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Suggested Exercises

For facility practice, Lloyd suggests using the Marcel Moyse patterns in Etudes et Exercises Technique , Trevor Wye's Machiavellian exercises from Practice Book for the Flute, Volume 2 [Technique] , Daniel Woods's Studies for Facilitating the Execution of the Upper Notes of the Flute , and Gunnar Johanssen's works Exercises for Advanced Flute Technique , numbers 1 and 2. "These sorts of noodles--you can make them up yourselves! But the more technique you get down early [the better]. It makes such an incredible differrence."

Lloyd insists that technical exercises, such as scales, be worked gradually faster after starting at a slow tempo.

    Remember, that all these techniques need patience. Don't expect to get results by next week. Just work them up month by month by month. You'll be amazed how easily they'll come.

    When playing exercises for facility, he asks flutists to resist the urge to use alternate fingerings, which make passages easier.

    When you're doing scales, exercises, and all that, use the correct fingerings because the point of the whole thing is to make it difficult, for flexibility.

    Although memorization of solo literature is left largely up to the performer, Lloyd does advocate memorizing technical facility exercises.

    How quickly can you memorize these? Seriously, those of you who can memorize very easily, just get them in your head as quickly as possible so you can concentrate on what you're doing, rather than what your eyes are seeing.

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Group Exercises Used in Masterclasses

The following is the routine of group exercises used by Peter Lloyd in his Masterclasses. Each morning the group played the same general routine, but started on a different note. As an example, the following begin on C.

    * C-major scale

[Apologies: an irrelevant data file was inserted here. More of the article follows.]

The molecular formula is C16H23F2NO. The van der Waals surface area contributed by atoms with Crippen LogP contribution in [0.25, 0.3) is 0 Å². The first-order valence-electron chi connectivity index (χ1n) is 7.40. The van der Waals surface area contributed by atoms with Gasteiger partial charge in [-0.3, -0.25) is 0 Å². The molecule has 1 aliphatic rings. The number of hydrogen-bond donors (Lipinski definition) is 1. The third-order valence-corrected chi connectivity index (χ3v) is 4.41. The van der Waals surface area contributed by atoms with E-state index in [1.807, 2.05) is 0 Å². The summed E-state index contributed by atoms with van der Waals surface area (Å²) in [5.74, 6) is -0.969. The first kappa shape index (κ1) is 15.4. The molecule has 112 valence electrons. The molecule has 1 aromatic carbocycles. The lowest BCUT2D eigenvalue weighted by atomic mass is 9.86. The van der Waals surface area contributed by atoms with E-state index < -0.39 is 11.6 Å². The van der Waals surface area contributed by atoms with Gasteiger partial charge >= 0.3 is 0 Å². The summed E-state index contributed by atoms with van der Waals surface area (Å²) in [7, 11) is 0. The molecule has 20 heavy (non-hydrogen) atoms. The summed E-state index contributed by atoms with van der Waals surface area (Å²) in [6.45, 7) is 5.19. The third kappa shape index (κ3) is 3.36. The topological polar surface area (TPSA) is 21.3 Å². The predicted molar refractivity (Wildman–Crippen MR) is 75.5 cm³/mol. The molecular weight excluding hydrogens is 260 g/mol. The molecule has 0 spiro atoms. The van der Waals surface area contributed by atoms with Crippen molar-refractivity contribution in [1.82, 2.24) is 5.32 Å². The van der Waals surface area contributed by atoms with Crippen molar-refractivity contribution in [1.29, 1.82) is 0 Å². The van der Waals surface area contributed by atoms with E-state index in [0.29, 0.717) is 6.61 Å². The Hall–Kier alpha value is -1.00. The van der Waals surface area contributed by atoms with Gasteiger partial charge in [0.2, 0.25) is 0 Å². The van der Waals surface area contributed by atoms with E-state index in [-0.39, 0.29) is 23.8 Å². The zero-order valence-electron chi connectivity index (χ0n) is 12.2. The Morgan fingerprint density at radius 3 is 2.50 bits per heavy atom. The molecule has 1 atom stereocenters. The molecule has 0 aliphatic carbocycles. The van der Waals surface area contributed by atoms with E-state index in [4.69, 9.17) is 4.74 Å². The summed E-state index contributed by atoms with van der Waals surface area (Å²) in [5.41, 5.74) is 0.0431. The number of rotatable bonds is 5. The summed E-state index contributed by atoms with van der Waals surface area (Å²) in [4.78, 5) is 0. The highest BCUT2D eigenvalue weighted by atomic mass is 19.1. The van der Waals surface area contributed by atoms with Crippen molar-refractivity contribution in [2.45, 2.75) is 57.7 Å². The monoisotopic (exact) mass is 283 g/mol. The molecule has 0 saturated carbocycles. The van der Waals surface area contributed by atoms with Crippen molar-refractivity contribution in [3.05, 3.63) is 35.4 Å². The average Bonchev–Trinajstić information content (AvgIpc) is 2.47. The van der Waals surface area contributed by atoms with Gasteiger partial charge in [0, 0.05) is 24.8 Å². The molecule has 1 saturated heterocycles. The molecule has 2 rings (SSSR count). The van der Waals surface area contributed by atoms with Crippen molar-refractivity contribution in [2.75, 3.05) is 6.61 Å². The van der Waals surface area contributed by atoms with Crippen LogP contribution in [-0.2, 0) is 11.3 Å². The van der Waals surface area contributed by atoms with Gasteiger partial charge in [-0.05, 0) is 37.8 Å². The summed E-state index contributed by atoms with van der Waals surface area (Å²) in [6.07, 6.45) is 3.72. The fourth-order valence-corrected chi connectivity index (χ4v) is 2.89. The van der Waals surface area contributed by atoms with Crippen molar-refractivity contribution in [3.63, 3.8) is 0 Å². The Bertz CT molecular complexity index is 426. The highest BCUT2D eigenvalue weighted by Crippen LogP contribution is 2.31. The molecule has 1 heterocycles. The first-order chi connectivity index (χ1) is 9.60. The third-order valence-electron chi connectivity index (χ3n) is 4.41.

* C-major scale in thirds
    * C-harmonic minor scale
    * C-harmonic minor scale in thirds
    * C-melodic minor scale
    * C-major arpeggio
    * C-major arpeggio, broken
    * C-minor arpeggio
    * C-minor arpeggio, broken
    * C-Dominant-seventh arpeggio
    * C-Dominant-seventh arpeggio, broken
    * C-Diminished-seventh arpeggio
    * C-Diminished-seventh arpeggio, broken
    * C-augmented arpeggio
    * C-augmented arpeggio, broken
    * Whole-tone scale beginning on C
    * Whole-tone scale beginning on C, in thirds
    * Chromatic scale beginning on C.

All scales and arpeggios use the form in Geoffrey Gilbert's Technical Flexibility --beginning on the tonic, proceeding upwards to either c-sharp 4 or d4, descending to the lowest C or C-sharp, and then risingg back to tonic.

    We do everything in one key. So we start on C major, all straight scales. Start on low C, run up to top D, then drop back to low C. No scales down to B. So there's your C-major. Then your C-minor harmonic, then C-minor melodic. The arpeggios are in this order: major, minor, dominant-seventh, diminished-seventh, augmented. Then whole tone scale, and straight chromatic. We'll bring in some scales in thirds and broken arpeggios on Thursday, and chromatics in seconds, minor thirds and major thirds.

Lloyd also uses exercises involving scales and arpeggios that break up the routine and cause the player to make rapid switches among keys.

    Take a whole tone scale, play it over two octaves and when you come back, take the semi-tone higher, just as we were doing with the sevenths....It works pretty well. So you go from C up to C two octaves, and back to D-flat. There's one note out, but it works all right. The reason I do this is because, it seems to me that when we always do all majors, all minors, etc., there never seems to be time to get to the end ones. And I do find very often, diminished sevenths and whole tone scales seem to get neglected.